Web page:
Although you can overdose on medications, vaccines are a bit different. I often say “you can’t have too much of a good thing” when it comes to vaccines. Really large amounts might produce challenges, but we are reassured by the phase 1 and 2 clinical trial data.

Even if these aged-care residents received up to five or six times the recommended dose (if they did in fact receive a whole 1.8ml vial), this is still a relatively small amount and not likely to be harmful. Of course, it’s still important to monitor them closely.

It’s possible any local side-effects, such as pain at the injection site or fever, may be slightly heightened with a larger dose. But the information we have from clinical trials, and the reports from other countries, tells us we have no reason to be concerned about anything more serious in the short or long term.

What happens now?

Even if these “overdoses” are not likely to be harmful, it’s always safest to stick to the recommended dose. We don’t want to see an incident like this repeated. It may also undermine confidence in the vaccine rollout, and where COVID vaccines are a precious resource, it’s important we try not to waste a single dose.

In such a large-scale vaccine program, human errors are bound to happen occasionally. It’s very positive that a nurse reportedly stepped in on noticing this mistake, and that we’ve seen open disclosure around the incident.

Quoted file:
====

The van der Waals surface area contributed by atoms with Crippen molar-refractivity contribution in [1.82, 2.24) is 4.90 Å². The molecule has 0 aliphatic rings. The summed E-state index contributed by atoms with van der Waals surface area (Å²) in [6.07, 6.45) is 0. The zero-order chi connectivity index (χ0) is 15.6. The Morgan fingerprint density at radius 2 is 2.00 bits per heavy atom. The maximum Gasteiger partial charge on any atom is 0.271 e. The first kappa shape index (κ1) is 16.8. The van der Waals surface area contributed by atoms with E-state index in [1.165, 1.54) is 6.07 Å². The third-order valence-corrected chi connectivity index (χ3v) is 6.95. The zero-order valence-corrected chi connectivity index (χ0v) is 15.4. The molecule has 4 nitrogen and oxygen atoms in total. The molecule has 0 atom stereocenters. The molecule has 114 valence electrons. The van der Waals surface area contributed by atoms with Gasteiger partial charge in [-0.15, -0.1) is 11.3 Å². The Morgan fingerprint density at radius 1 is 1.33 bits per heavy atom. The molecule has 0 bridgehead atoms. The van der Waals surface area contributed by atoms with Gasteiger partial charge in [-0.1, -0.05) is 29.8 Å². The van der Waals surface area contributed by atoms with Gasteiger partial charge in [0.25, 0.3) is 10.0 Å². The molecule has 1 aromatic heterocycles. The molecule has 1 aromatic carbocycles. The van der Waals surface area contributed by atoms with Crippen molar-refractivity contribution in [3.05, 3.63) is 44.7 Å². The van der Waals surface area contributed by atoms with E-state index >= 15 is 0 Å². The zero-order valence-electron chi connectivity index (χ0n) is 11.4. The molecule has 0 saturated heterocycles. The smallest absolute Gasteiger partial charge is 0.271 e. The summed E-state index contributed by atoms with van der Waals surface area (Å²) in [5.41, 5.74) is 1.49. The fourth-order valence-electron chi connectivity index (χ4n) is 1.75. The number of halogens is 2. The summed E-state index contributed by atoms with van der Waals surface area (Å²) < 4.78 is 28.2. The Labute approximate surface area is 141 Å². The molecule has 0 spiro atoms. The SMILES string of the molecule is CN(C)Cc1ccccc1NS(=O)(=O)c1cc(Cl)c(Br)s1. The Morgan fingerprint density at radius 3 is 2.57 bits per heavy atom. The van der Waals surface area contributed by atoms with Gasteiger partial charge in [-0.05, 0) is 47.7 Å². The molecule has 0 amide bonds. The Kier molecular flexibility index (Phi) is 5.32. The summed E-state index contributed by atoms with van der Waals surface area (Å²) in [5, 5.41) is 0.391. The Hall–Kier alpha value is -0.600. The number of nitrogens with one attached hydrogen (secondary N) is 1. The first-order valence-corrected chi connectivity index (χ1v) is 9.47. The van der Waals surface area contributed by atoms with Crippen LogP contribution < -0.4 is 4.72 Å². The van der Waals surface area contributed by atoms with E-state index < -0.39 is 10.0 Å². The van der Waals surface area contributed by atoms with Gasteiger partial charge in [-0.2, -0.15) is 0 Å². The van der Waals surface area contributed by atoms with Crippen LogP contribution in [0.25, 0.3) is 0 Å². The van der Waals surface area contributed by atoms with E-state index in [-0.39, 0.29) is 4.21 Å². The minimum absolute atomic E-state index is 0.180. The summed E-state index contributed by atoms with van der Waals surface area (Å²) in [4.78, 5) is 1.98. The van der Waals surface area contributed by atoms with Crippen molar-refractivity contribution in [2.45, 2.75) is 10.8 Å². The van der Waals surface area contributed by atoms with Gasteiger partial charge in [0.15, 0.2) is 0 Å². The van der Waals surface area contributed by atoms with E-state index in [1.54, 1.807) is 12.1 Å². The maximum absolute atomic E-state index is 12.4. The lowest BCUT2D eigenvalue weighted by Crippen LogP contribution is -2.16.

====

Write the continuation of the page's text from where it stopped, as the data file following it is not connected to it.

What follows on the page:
The key now is what action we’re going to take to minimise the risk of this happening again.

Clinicians in Australia are not accustomed in their usual practice to delivering vaccines from multi-dose vials, meaning there’s a greater risk of error. This incident should be the impetus to make sure everyone administering vaccines has completed the required training, including the multi-dose vial component. This should be documented via their Australian Health Practitioner Regulation Agency (AHPRA) registration number (where applicable).

This event should also prompt us to look at how we capture and report these sorts of errors in Australia. The focus on vaccine safety surveillance is, for the most part, on patients who have had an adverse event following immunisation — these are summarised nationally by the TGA.

Not all vaccine errors will lead to an adverse reaction, but we need to ensure we also have a systematic way to capture any errors in administering the vaccines. The newly established Vaccine Operation Centre, a federal government initiative, is in a good place to capture and collate this information.

In the context of global vaccinations against COVID-19, multi-dose vials are the only way forward. The AstraZeneca vaccine will also come in multi-dose vials. So this is something we must do the best we can to get right.

The Conversation

Nigel William Crawford, Associate Professor, Murdoch Children’s Research Institute

This article is republished from The Conversation under a Creative Commons license. Read the original article.